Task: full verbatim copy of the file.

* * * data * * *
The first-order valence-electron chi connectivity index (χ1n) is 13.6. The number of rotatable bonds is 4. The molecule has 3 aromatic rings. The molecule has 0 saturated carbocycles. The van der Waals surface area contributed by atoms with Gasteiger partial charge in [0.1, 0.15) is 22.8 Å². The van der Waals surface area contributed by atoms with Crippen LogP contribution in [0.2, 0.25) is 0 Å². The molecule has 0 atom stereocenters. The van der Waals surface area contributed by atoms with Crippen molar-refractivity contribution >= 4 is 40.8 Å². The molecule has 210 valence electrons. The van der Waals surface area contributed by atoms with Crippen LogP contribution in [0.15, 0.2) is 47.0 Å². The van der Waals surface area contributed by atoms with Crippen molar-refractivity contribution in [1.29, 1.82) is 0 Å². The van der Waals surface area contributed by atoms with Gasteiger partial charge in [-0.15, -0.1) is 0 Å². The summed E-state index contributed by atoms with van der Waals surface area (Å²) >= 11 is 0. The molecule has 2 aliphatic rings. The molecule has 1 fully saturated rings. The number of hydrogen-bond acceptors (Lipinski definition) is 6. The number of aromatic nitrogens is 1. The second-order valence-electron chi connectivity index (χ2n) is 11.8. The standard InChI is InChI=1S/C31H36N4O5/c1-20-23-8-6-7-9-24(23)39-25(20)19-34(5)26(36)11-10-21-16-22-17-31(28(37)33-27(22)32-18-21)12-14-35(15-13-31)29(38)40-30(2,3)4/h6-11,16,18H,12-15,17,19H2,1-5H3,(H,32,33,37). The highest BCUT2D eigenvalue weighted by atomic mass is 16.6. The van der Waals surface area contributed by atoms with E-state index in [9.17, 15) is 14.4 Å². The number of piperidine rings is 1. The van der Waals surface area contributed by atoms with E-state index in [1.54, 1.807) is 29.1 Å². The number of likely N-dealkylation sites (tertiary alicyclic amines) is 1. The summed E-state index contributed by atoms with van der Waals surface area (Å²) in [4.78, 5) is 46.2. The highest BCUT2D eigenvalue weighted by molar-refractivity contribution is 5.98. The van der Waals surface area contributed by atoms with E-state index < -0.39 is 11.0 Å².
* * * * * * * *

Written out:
The first-order valence-electron chi connectivity index (χ1n) is 13.6. The number of rotatable bonds is 4. The molecule has 3 aromatic rings. The molecule has 0 saturated carbocycles. The van der Waals surface area contributed by atoms with Gasteiger partial charge in [0.1, 0.15) is 22.8 Å². The van der Waals surface area contributed by atoms with Crippen LogP contribution in [0.2, 0.25) is 0 Å². The molecule has 0 atom stereocenters. The van der Waals surface area contributed by atoms with Crippen molar-refractivity contribution >= 4 is 40.8 Å². The molecule has 210 valence electrons. The van der Waals surface area contributed by atoms with Crippen LogP contribution in [0.15, 0.2) is 47.0 Å². The van der Waals surface area contributed by atoms with Crippen molar-refractivity contribution in [1.29, 1.82) is 0 Å². The van der Waals surface area contributed by atoms with Gasteiger partial charge in [-0.15, -0.1) is 0 Å². The summed E-state index contributed by atoms with van der Waals surface area (Å²) >= 11 is 0. The molecule has 2 aliphatic rings. The molecule has 1 fully saturated rings. The number of hydrogen-bond acceptors (Lipinski definition) is 6. The number of aromatic nitrogens is 1. The second-order valence-electron chi connectivity index (χ2n) is 11.8. The standard InChI is InChI=1S/C31H36N4O5/c1-20-23-8-6-7-9-24(23)39-25(20)19-34(5)26(36)11-10-21-16-22-17-31(28(37)33-27(22)32-18-21)12-14-35(15-13-31)29(38)40-30(2,3)4/h6-11,16,18H,12-15,17,19H2,1-5H3,(H,32,33,37). The highest BCUT2D eigenvalue weighted by atomic mass is 16.6. The van der Waals surface area contributed by atoms with E-state index in [9.17, 15) is 14.4 Å². The number of piperidine rings is 1. The van der Waals surface area contributed by atoms with E-state index in [1.54, 1.807) is 29.1 Å². The number of likely N-dealkylation sites (tertiary alicyclic amines) is 1. The summed E-state index contributed by atoms with van der Waals surface area (Å²) in [4.78, 5) is 46.2. The highest BCUT2D eigenvalue weighted by molar-refractivity contribution is 5.98. The van der Waals surface area contributed by atoms with E-state index < -0.39 is 11.0 Å².